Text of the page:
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Ed. Magazine

On My Bookshelf: Lecturer Timothy McCarthy

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This spring, just after Reckoning with History: Unfinished Stories of American Freedom, co-edited by Lecturer Timothy McCarthy came out, McCarthy shared his favorite childhood stories, why he curled up with a book about a dog, and the practical reason there are no books on his nightstand.

What are you currently reading? You mean, aside from all the things I have assigned my students that I am re-reading? Jenna Blum’s Woodrow on the Bench: Life Lessons from a Wise Old Dog.

What drew you to a book about a dog? My husband, CJ Crowder, Ed.M.’02, a Teach For America alum, and I lost our beloved dog, Jeter, just before Christmas. It was sudden and unbearable. We adopted Jeter a month before we got married in May 2011. He’s always been our kid, but he became our rock during the pandemic. Jeter and Woodrow were black labs who brought all of us immeasurable joy. Jenna is a friend, and she sent us signed copies of her beautiful book to help get us through this terrible time, which we will always cherish.

What kind of reader were you as a kid and what book has continued to stick with you? I was (and am) a very slow reader and voracious lover of stories: Dr. Seuss, Winnie the Pooh, Sesame Street, and Star Wars were my childhood favorites. The book that most sticks with me is Natalie Babbitt’s Tuck Everlasting. In fourth grade, I was selected to participate in a writing workshop with Ms. Babbitt, who was visiting our elementary school. She taught me a lesson I will never forget: readers and writers are related. I still have my signed copy of her book.

What’s the last interesting or useful thing you read in a book? The final line from Nikole Hannah-Jones’ essay, “Democracy,” in The 1619 Project: A New Origin Story: “We were told once, by virtue of our bondage, that we could never be American. But it was by virtue of our bondage that we became the most American of all.” I had read this before, but it resonated differently this time. Perhaps it’s more controversial now — and self-evident.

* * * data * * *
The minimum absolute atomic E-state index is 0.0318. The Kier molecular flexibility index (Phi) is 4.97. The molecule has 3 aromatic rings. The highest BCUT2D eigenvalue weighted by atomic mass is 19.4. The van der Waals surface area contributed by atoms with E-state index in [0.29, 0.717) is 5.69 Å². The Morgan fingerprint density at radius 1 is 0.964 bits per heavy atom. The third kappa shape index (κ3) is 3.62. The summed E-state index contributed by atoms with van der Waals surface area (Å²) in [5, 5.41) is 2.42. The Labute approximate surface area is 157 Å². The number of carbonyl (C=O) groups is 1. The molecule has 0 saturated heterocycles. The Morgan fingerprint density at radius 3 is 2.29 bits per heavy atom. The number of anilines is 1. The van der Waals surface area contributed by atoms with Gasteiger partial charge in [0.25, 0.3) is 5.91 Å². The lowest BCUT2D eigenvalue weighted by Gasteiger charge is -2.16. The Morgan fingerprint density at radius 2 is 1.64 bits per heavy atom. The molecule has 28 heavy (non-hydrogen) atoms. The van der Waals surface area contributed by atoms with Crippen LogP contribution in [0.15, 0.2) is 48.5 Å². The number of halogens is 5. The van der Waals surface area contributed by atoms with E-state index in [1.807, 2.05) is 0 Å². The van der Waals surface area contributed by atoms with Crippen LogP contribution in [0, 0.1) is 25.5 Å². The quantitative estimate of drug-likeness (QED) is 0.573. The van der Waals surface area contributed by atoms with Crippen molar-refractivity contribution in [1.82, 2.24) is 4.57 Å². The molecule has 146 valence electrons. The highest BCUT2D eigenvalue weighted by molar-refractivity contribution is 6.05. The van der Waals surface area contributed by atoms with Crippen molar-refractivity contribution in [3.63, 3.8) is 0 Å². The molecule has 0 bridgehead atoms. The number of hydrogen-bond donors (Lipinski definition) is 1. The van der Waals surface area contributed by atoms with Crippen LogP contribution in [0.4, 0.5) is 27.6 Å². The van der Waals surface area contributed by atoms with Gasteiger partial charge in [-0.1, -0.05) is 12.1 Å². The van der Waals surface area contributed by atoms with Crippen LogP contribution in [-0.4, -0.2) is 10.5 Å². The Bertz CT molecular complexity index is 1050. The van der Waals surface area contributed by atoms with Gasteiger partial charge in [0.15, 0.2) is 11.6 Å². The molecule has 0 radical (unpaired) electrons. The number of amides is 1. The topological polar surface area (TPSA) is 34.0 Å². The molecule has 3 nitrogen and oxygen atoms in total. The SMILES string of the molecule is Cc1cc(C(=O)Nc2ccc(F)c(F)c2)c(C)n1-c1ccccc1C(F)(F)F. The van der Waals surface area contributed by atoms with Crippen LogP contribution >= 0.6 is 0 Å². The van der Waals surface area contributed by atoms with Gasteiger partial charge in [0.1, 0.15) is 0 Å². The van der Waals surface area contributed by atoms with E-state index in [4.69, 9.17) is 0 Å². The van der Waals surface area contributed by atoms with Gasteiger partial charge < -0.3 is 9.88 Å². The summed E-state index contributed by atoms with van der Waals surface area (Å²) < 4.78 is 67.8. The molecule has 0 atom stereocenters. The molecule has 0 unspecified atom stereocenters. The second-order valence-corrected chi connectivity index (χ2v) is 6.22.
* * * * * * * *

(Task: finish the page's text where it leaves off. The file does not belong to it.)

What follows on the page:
You’re forming a book group at your house. Name three people you’d want in the group and why. I would insist on four: my husband CJ, his mother Jean, and my parents Michelle and Coach Mac. They’re all brilliant educators, curious people, and kindred spirits. Come to think of it, this would be a wonderful thing for CJ and me to do with our folks right now — for so many reasons.

What book that you assigned to your students this spring should all educators read? All high schoolers? Every educator should read bell hooks’ Teaching to Transgress: Education as the Practice of Freedom. I have assigned it in my HGSE classes this year — first as a way of acknowledging her influence on my/our thinking and teaching, then as a way of marking her passing and celebrating her life and work. Every high school student in the world should read James Baldwin’s The Fire Next Time and Martin Luther King’s Letter from Birmingham Jail. And when you do, let’s talk!

Favorite place to read? It used to be various libraries or my office. During the pandemic, it’s become a bed or couch. Eventually, I would love to read more with others, all of us together.

What books, in addition to Woodrow on the Bench, are currently on your nightstand? Nothing. We have just moved and are still waiting for our furniture! But here are the books I’ve recently started: Farah Jasmine Griffin, Read Until You Understand; Joan Didion, The Year of Magical Thinking; Tiya Miles, All That She Carried; Thich Nhat Hanh, How We Fight; Mary Oliver, Upstream; Elizabeth Hinton, America on Fire; and Derecka Purnell, Becoming Abolitionists.

Ed. Magazine

The magazine of the Harvard Graduate School of Education

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